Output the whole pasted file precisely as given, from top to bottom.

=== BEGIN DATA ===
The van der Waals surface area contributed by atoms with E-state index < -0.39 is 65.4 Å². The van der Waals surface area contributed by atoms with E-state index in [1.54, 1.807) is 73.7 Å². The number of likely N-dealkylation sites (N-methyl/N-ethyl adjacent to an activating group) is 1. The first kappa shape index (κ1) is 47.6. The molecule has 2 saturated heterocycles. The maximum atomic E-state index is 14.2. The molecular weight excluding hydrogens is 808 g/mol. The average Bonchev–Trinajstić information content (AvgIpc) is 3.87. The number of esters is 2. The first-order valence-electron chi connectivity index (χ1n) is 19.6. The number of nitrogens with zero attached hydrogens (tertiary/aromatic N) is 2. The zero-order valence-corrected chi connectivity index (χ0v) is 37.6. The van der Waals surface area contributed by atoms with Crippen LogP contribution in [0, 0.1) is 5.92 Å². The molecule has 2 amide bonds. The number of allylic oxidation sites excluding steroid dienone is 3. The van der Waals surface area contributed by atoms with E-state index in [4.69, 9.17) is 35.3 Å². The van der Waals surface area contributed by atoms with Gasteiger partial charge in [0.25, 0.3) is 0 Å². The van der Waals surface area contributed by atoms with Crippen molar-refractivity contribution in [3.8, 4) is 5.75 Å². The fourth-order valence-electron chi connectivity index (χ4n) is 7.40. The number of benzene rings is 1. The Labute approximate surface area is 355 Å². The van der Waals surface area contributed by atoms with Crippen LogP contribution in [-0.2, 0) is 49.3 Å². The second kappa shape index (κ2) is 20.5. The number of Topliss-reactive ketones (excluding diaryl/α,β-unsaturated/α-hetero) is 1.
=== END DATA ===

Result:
The van der Waals surface area contributed by atoms with E-state index < -0.39 is 65.4 Å². The van der Waals surface area contributed by atoms with E-state index in [1.54, 1.807) is 73.7 Å². The number of likely N-dealkylation sites (N-methyl/N-ethyl adjacent to an activating group) is 1. The first kappa shape index (κ1) is 47.6. The molecule has 2 saturated heterocycles. The maximum atomic E-state index is 14.2. The molecular weight excluding hydrogens is 808 g/mol. The average Bonchev–Trinajstić information content (AvgIpc) is 3.87. The number of esters is 2. The first-order valence-electron chi connectivity index (χ1n) is 19.6. The number of nitrogens with zero attached hydrogens (tertiary/aromatic N) is 2. The zero-order valence-corrected chi connectivity index (χ0v) is 37.6. The van der Waals surface area contributed by atoms with Crippen LogP contribution in [0, 0.1) is 5.92 Å². The molecule has 2 amide bonds. The number of allylic oxidation sites excluding steroid dienone is 3. The van der Waals surface area contributed by atoms with E-state index in [4.69, 9.17) is 35.3 Å². The van der Waals surface area contributed by atoms with Gasteiger partial charge in [0.25, 0.3) is 0 Å². The van der Waals surface area contributed by atoms with Crippen molar-refractivity contribution in [3.8, 4) is 5.75 Å². The fourth-order valence-electron chi connectivity index (χ4n) is 7.40. The number of benzene rings is 1. The Labute approximate surface area is 355 Å². The van der Waals surface area contributed by atoms with Crippen LogP contribution in [-0.2, 0) is 49.3 Å². The second kappa shape index (κ2) is 20.5. The number of Topliss-reactive ketones (excluding diaryl/α,β-unsaturated/α-hetero) is 1.